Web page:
the Truth

September 25, 2014  |  Fatherhood

Parents tell your children the truth
that you love them, of course
and think they are beautiful, yes
and that they smell unique and delicious and entirely yours

but also that they just need to shut up for a minute
seriously
so you can get this email sent
this call made
this other critical, forgettable, urgency off your plate
tell them you just need them to stop talking to you for a moment
even though your greatest fear is that one day they’ll stop talking to you all together

tell them you think all the time about who they will be
tell them to be their own person
as long as it’s a better version of you
you without the fear and anxiety
without the doubt
without the dysfunctional relationship with imported cheese

tell them that they can be anything they want to be
while you prepare them to be a very happy, very important
cog in the machine

tell them that you’re making it up as you go

tell them the tables are turning
that you need them more every day
even as they need you less

tell them they are the best thing you’ve ever done

tell them that you will give them all you have
and you know this is true
because you’ve already given them all that you were or might be
that you might play violin, 2nd chair on opening night
that you might open that little camping gear shop in tierra del fuego
that tomorrow you might just sleep in late, you don’t need that job anyway
all of that a gift unwrapped the day they burst into the world
please and thank you

tell them that you’ll give them the keys to life long joy and contentment
as soon as you find them
they’ve got to be around here somewhere, right?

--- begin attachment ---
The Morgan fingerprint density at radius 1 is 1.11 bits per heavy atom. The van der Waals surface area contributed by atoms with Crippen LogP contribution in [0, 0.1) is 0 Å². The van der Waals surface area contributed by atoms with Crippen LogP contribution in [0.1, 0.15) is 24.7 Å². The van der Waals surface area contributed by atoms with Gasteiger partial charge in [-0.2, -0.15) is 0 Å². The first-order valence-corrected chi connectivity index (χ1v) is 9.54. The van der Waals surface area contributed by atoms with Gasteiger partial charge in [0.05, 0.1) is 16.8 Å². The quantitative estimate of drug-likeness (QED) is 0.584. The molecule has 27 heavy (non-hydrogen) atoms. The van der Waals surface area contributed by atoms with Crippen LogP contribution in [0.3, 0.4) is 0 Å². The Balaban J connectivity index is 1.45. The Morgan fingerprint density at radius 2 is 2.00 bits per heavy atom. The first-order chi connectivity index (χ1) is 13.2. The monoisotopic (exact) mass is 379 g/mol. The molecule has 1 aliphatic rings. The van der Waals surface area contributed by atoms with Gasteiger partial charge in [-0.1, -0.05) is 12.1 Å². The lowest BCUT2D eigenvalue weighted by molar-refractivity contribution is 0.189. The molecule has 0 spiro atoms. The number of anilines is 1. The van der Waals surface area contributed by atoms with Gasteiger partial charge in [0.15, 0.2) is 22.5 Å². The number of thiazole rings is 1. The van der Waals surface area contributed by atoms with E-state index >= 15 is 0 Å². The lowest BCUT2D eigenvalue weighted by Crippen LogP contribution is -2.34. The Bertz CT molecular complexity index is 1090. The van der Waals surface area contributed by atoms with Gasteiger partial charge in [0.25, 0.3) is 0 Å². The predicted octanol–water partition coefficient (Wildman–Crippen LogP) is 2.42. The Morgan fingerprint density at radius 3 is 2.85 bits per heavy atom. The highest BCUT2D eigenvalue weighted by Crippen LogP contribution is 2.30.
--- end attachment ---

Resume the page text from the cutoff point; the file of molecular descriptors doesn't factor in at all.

tell them the truth
it was a sacrifice, yes
but you would not give up any of it
not the thread-bear patience or the gray,
not the loss of your social graces or your unwanted knowledge of cartoon theme songs
that you’ve never regretted it for even a second
except for the times you have
when you’ve caught a glimpse in the mirror
and seen the other you, the before you
tell them how much you wanted to hug your own reflection
and see what had become of other you
how much you wanted to take the other you out for a glass of wine
and maybe some brie
to catch up
to know what the other might have been like
but you can’t because it’s a school night and the sitter isn’t available

tell them how your soul swells
when they are caught in the act of a small kindness
or lost in thought
or when they tell you, for no apparent reason, that they love you

tell them it’s beyond you to make them understand
but that they might, one day
when they hold their own small child for the first time
the sum of all their love, need, joy, and possibility
in a wet, crying,  fragile ball
tell them that only then will they know
the truth


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